Kathleen Ferrier in New York – SOMM Ariadne

by | Feb 19, 2020 | Classical CD Reviews, Classical Reissue Reviews | 0 comments

Kathleen Ferrier in New York = MAHLER: Das Lied von der Erde; BACH: Vergiss mein nicht, BWV 505;  Ach, dass nicht die letzte Stunde, BWV 439; STOELZEL (arr. BACH): Bist du bei mir, BWV 508; Interview with Bruno Walter – Kathleen Ferrier, contralto/ Set Svanholm, tenor/ New York Philharmonic Orchestra/ Bruno Walter/ John Newmark, piano (Bach) – SOMM Ariadne 5007, 78:28 (1/3/20) [Distr. by Naxos] *****:

Because Kathleen Ferrier (1912-1953) had deeply impressed conductor Bruno Walter in her 1947 Edinburgh Festival performance of Mahler’s Das Lied von der Erde, Walter insisted that he introduce her to the New York audience in 1948. The present performance (18 January 1948) preserves the last of three scheduled readings of the Mahler “symphony,” which, despite Ferrier’s suffering a slight cold, rings with her characteristic husky contralto, suffused with its especial warmth and humanity. Though Ferrier and Svanholm (1904-1964) did not particularly bask in each other’s company, the tenor’s resonant, Heldentenor capabilities in Wagner transfer easily into the Mahler sensibility.

The opening movement of Das Lied, “The Drinking Song of Earth’s Woe,” sets the paradoxical tone of work, given the poets’ – Li Tai-Po, Mong Kao-Yen, and Tchang Tsi, as translated into the German by Hans Bethge – detachment and emotional distance, confronting the words with an hysterical reaction and mocking despair. After Svanholm’s impassioned incantation, the New York audience applauds briefly. The ensuing “Autumn Loneliness” has Ferrier’s husky sense of loss, the frost enriched by the Philharmonic’s winds and horns. The oboe hints at the “flower’s sweet scent gone.” Ferrier floats the lament, “Mein Herz ist mude” with heartbreak. The weaving string filigree conveys the icy wind’s bending the frost-laden grass. Ferrier’s pathos breaks loose at “Der Herbst in meinem Herzen waehrt zu lange,” the deep strings’ moving into eternity. Svanhom’s bright moment comes in Von der Jugend, the reflected – and therefore inverted – image of young friends, who enjoy their brief respite from time in the presence of a green pavilion’s pool.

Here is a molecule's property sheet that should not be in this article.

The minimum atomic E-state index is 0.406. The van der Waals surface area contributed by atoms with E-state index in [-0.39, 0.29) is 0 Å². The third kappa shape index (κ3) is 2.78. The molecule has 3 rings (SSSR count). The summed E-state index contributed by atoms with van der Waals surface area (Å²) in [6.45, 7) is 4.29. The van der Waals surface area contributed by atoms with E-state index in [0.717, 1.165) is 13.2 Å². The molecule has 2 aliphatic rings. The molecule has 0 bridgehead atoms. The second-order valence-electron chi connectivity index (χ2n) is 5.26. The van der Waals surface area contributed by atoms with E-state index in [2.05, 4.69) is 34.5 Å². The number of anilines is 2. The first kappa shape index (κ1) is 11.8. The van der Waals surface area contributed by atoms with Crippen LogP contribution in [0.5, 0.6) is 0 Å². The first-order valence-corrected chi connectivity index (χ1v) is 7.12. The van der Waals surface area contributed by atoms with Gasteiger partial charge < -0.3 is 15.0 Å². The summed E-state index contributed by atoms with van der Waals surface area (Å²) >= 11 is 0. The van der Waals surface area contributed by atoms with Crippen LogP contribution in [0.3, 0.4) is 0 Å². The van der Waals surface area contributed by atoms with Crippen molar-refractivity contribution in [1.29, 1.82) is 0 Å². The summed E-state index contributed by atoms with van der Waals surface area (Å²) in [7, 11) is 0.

Ferrier casts a parallel moment on ironic consolation in her Von der Schoenheit, a flirtation scene whose gentle and caressing words find “explosive” narration in the orchestra, an indication of the volatility of submerged passions, here set as a conceit of a youth’s steed that plunges through flowers, grass, and fallen blossoms. The “drunken” aspect of life, seen as an “intoxicant” to the senses, returns via Svanholm and Walter in Der Trunkene im Fruehling. The seductions of spring’s renewal do not entice our embittered narrator, who prefers his sated loneliness. At last, the extended Der Abschied, which has Ferrier and Walter engaged in a moon-drenched mediation on mortality. Like Schubert. Mahler invokes, Wohin ich geh? – Whither am I going? In the midst of abundant life Mahler’s persona wanders in death. Along with Ferrier’s haunted vocalism and the interjections of winds, cymbals, and tympani, the intermittent coughs from the audience seem to add a mortal counterpoint to the ephemerality of events. The generous comments about Ferrier from Walter to Arnold Michaelis from Hollywood 1956 confirm our intense depth of response to this performance, excellently restored by Norman White and Adrian Tuddenham.

The Bach program derives from New York’s Town Hall 8 January 1950, with Canadian pianist John Newmark and Ferrier. The songs no less address impending death, loneliness, and the need for metaphysical consolation. We can never listen to these tropes without a sense of dramatic irony for Ferrier’s own life’s situation, which took her gifted presence all too soon, having allotted her a mere five years to share her art with conductor Bruno Walter.

–Gary Lemco

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